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Wednesday, February 26, 2020

Dark Algae Increases Ice Melt


The healthy ecosystem of algae is turning parts of the Greenland ice sheet pink.


The dark pigments in algae increases sunlight absorption, leading to an increase in the rate of  ice melting. Algae blooms appear on glaciers and ice sheets once the snow begins to melt.

New research led by scientists from the University of Bristol has revealed how the microscopic algae that thrives along the edge of the Greenland Ice Sheet causes widespread darkening.

Darkened pigmentation in the algae protects cells from excessive sunlight, but also harnesses the energy for melt generation proximal to the cell, providing access to liquid water and dissolved nutrients critical for life.

Unfortunately, this heavy production of darker pigment also contributes to the Greenland Ice Sheet melting during summer when glacier algae reach bloom abundances.

A study found that algal blooms can contribute as much as 13 percent more ice melt over a season.


Related reading: Pink Polar Ice


Monday, February 24, 2020

Fossilized Wing Found in Labrador Mine


Maculaferrum blaisi wing. Credit: Alexandre V. Demers-Potvin


A fossilized insect wing discovered in an abandoned mine in Labrador has led paleontologists to identify a new hairy cicada species that lived around 100 million years ago.

Maculaferrum blaisi, described in a study published in Acta Palaeontologica Polonica, is the first hemipteran insect (true bug) to be discovered at the Redmond Formation, a fossil site from the Cretaceous period near Schefferville, Labrador.

The genus name (Maculaferrum) is derived from the Latin words macula—spot—because of the spotted pattern found on parts of the wing and ferrum—iron—due to the high iron content of the red rocks found at the Redmond site. The species name—blaisi—is in honour of Roger A. Blais, who conducted the first survey of the Redmond Formation and of its fossils in 1957 while working for the Iron Ore Company of Canada.

"This gives us a better understanding of the site's insect biodiversity during the Cretaceous, a time before the dinosaurs were wiped out," Demers-Potvin added. "The finding also illustrates that rare species can be found at the Redmond mine and that it deserves the attention from the palaeontological community."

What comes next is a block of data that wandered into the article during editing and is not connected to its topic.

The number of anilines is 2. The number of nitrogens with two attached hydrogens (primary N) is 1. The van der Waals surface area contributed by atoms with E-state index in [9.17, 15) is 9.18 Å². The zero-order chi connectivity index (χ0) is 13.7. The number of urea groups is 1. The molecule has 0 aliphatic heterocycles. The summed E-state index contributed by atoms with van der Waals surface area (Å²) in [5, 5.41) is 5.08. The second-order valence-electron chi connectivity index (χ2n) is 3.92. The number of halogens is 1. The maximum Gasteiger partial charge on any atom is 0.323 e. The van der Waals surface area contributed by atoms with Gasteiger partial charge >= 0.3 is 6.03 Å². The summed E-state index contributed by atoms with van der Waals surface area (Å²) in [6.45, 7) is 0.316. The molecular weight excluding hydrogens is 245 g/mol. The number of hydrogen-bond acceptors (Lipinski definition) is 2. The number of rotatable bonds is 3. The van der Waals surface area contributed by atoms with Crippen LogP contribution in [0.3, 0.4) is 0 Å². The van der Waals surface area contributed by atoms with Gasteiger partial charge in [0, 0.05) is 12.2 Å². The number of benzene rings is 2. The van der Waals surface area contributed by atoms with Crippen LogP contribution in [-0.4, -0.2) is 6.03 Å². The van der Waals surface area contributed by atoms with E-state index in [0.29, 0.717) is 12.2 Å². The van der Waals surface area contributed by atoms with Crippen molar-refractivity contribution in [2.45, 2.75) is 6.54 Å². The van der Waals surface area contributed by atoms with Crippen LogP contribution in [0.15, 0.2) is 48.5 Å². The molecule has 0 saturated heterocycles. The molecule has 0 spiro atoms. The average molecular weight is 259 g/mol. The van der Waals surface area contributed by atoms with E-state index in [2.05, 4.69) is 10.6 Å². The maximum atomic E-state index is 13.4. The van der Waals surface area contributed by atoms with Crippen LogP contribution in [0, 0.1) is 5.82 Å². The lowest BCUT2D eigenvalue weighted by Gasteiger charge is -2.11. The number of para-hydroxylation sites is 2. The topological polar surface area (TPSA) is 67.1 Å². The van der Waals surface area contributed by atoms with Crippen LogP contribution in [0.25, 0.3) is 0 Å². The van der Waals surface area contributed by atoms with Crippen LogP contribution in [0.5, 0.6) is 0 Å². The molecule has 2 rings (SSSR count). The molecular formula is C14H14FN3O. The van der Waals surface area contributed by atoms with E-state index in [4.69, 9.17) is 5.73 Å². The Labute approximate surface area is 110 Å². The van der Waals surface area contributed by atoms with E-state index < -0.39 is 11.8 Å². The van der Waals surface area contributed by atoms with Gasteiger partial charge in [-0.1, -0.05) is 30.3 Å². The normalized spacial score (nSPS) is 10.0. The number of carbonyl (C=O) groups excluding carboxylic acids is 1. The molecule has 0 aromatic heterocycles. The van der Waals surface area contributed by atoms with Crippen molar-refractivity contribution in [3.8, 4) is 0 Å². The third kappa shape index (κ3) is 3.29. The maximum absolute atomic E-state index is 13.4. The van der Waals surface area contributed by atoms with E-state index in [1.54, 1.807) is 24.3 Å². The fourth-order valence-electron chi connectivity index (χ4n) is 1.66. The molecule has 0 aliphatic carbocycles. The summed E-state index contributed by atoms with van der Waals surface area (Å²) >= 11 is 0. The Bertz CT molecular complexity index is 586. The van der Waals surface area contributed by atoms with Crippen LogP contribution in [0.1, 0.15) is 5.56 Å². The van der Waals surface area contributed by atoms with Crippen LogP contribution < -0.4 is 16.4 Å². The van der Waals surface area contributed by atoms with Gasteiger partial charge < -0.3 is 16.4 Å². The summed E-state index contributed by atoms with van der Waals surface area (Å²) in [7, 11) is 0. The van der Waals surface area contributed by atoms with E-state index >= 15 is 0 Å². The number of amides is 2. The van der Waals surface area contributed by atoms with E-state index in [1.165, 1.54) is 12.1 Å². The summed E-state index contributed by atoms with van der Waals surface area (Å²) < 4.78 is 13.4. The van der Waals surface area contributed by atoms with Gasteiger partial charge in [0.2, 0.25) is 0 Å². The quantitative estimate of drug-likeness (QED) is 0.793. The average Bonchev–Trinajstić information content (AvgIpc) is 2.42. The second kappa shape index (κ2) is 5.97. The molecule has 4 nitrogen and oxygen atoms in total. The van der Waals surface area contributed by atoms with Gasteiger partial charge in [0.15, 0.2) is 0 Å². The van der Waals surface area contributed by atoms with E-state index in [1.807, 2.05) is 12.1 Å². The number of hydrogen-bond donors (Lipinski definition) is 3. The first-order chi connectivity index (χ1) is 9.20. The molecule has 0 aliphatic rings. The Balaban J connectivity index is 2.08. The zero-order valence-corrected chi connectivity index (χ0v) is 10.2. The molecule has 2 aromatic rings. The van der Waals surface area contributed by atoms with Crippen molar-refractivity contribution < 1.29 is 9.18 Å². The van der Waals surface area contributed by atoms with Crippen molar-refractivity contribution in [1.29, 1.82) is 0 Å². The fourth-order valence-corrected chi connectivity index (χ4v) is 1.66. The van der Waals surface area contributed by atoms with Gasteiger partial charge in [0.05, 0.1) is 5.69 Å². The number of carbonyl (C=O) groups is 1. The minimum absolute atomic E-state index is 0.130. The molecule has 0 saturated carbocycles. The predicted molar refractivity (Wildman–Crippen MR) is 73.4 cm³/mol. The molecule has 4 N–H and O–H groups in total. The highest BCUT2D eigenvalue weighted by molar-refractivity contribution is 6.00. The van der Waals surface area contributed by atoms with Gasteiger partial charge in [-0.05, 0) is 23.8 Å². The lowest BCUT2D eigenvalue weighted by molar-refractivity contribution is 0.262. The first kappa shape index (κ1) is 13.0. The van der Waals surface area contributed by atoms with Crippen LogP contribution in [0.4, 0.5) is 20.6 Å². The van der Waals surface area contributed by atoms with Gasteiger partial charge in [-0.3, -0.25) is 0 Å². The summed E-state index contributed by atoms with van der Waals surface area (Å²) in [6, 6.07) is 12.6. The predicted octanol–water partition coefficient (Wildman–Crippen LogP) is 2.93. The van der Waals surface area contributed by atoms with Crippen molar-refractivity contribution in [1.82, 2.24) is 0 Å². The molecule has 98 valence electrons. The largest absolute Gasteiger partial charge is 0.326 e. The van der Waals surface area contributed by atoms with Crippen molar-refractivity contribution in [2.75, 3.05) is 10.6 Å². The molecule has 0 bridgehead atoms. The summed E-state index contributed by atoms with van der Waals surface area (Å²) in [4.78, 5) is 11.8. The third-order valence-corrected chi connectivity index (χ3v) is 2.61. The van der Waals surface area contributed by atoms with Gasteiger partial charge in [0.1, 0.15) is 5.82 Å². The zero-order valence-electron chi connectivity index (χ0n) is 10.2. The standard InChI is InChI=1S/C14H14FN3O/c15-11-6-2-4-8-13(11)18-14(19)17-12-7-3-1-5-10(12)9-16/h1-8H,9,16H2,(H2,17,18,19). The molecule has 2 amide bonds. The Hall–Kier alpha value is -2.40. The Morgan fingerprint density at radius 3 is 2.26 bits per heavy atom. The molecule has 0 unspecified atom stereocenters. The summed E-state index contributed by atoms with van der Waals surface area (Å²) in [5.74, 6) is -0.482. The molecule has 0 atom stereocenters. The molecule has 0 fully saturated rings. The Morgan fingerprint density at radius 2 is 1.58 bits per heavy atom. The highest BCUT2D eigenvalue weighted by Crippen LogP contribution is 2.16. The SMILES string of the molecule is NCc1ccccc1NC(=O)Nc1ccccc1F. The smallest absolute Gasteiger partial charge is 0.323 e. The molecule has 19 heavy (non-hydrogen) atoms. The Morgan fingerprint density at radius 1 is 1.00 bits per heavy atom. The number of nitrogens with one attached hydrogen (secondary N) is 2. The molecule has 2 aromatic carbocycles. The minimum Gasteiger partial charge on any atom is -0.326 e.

"The find is exciting because it represents the oldest, diverse insect locality in Canada. It's also from an exciting time during an evolutionary explosion of flowering plants and pollinating insects, that evolved into the terrestrial ecosystems of today," said Larsson.

Read more here.


Related reading: Giant Bugs Ruled the Skies


Monday, February 10, 2020

Yarn Grown From Human Skin Cells




You have heard of smart textiles. Now we can talk about human textiles woven of yarn grown from human skin cells. These implantable “human textiles” can be used for tissue grafts and/or organ repair.

Synthetic materials used for stitches and scaffolds for growing tissue grafts can trigger an immune response, causing inflammation, but the use of human textiles promises to reduce that risk.

“We can sew pouches, create tubes, valves and perforated membranes,” says Nicholas L’Heureux, who led the work at the French National Institute of Health and Medical Research in Bordeaux. “With the yarn, any textile approach is feasible: knitting, braiding, weaving, even crocheting.”

Read more here and here.


Friday, February 7, 2020

Chemistry Crayons




There’s more than one way to memorize the elements on the Periodic table. You can turn them into a rousing game of Battleship or brighten up the pages of your favorite coloring book with Calcium, Potassium, and Titanium. Etsy shop Que Interesante adds some educational fun to art supplies by selling labels that match a chemical element with a wax crayon, turning your coloring tools into a labeled periodic table.

The pairing of chemical and color is done in a thoughtful and clever way–Que Interesante uses the “flame test” to determine group elements by hue. This scientific procedure detects the presence of certain elements based on the color of flame produced. When put under this test, Lithium, has a red flame, so it’s coupled with a crayon of the same color. Likewise, Barium emits a green blaze and is matched accordingly. The goal is to help expose children to names of the elements so that they passively learn about them as they color.

Read all about it here.